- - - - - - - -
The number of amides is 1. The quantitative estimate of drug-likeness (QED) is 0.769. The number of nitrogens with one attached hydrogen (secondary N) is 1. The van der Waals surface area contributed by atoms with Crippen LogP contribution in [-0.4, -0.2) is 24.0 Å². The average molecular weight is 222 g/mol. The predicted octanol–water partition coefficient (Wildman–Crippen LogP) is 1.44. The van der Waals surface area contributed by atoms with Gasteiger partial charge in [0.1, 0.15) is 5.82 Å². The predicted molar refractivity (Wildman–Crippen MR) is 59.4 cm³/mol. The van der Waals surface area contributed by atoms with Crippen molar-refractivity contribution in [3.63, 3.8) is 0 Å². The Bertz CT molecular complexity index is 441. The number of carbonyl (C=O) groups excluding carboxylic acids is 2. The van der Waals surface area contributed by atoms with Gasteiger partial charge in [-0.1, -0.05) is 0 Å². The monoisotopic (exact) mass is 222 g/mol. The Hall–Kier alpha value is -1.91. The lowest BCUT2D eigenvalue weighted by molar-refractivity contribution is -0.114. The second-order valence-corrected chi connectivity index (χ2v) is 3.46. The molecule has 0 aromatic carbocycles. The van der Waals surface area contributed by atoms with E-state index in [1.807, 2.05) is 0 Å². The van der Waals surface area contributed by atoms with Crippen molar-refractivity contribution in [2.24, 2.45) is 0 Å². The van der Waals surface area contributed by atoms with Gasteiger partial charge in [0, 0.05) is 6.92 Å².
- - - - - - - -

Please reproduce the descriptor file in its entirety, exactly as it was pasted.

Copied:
The number of amides is 1. The quantitative estimate of drug-likeness (QED) is 0.769. The number of nitrogens with one attached hydrogen (secondary N) is 1. The van der Waals surface area contributed by atoms with Crippen LogP contribution in [-0.4, -0.2) is 24.0 Å². The average molecular weight is 222 g/mol. The predicted octanol–water partition coefficient (Wildman–Crippen LogP) is 1.44. The van der Waals surface area contributed by atoms with Gasteiger partial charge in [0.1, 0.15) is 5.82 Å². The predicted molar refractivity (Wildman–Crippen MR) is 59.4 cm³/mol. The van der Waals surface area contributed by atoms with Crippen molar-refractivity contribution in [3.63, 3.8) is 0 Å². The Bertz CT molecular complexity index is 441. The number of carbonyl (C=O) groups excluding carboxylic acids is 2. The van der Waals surface area contributed by atoms with Gasteiger partial charge in [-0.1, -0.05) is 0 Å². The monoisotopic (exact) mass is 222 g/mol. The Hall–Kier alpha value is -1.91. The lowest BCUT2D eigenvalue weighted by molar-refractivity contribution is -0.114. The second-order valence-corrected chi connectivity index (χ2v) is 3.46. The molecule has 0 aromatic carbocycles. The van der Waals surface area contributed by atoms with E-state index in [1.807, 2.05) is 0 Å². The van der Waals surface area contributed by atoms with Crippen molar-refractivity contribution in [2.24, 2.45) is 0 Å². The van der Waals surface area contributed by atoms with Gasteiger partial charge in [0, 0.05) is 6.92 Å².